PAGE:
Companies providing drug coverage have a perfectly legal way of making patients pay more for drugs. It's all there in the fine print, and I bet you don't even know it.
Your plan likely specifies co-pays for drugs, generics vs brand names, and 30 days vs 90 days. Seems straight-forward, but the fine print actually specifies "up to" a 30 day or 90 day supply. Now, for pills, this language does not matter. For injectable medications, it does. Many shots come in pens and vials with a specific amount of drug in them. The company has probably based each container on a typical dose of some sort, but many patients may need more or less. If that difference is less than a full container, then the insurance company rounds down. Here's the math assuming each container contains 300 units of medication:
Typical Dose = 30 units per day
30 days = 900 units = 3 containers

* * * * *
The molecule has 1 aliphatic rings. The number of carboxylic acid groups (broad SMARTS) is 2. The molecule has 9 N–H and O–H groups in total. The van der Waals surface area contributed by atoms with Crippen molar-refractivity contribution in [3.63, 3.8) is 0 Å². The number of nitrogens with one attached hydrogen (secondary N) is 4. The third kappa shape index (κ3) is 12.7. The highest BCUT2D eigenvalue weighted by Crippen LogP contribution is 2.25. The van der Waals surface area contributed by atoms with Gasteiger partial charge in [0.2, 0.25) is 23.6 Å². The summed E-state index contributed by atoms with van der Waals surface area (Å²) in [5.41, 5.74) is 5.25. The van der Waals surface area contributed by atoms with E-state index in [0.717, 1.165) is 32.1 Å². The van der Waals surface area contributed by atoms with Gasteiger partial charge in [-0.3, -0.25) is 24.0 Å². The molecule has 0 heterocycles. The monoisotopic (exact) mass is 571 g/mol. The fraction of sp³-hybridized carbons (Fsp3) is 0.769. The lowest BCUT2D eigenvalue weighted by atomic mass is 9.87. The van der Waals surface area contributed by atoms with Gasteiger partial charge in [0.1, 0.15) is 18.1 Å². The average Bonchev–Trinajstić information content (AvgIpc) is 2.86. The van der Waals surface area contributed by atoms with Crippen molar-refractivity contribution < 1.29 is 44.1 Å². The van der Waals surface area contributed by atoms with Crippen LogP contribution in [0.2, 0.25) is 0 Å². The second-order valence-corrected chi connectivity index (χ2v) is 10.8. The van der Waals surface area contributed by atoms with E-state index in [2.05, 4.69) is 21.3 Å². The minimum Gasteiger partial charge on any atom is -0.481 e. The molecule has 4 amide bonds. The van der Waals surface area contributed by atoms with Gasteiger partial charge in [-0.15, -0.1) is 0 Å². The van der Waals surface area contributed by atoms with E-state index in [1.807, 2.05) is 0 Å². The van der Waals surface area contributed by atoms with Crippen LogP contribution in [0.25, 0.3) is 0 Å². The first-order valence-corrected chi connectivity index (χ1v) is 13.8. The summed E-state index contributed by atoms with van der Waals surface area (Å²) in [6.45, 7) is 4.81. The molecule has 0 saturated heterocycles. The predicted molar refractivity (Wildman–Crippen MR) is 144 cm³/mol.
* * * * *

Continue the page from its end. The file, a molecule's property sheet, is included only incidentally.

So what happens if we raise the dose:
Higher Dose = 35 units per day
30 days = 1050 units = 3.5 containers
The company only allows 3 containers to be dispensed (remember, up to 30 days), or a 25 day supply.
What happens if we lower the dose:
Lower Dose = 25 units per day
30 days = 750 units = 2.5 containers
Once again, the insurer rounds down, in this case to 2 containers, a 24 day supply.
Let's assume the monthly co-pay for this drug is $30. The typical patient pays $1 per day out of pocket, while the higher dose patient pays $1.20 per day ($30 per 25 days), and the lower dose patient pays $1.25 per day! Obviously, this calculation does not take into account the annoyance and cost of trekking back to the pharmacy more often. For patients on a tight budget, a 24-25 day refill cycle may leave them reducing or skipping their medication until funds are available. After all, most of us get paid on a monthly or every two week cycle.
Yes, this practice is legal, but I bet Santa knows it's a scam and is updating his naughty list.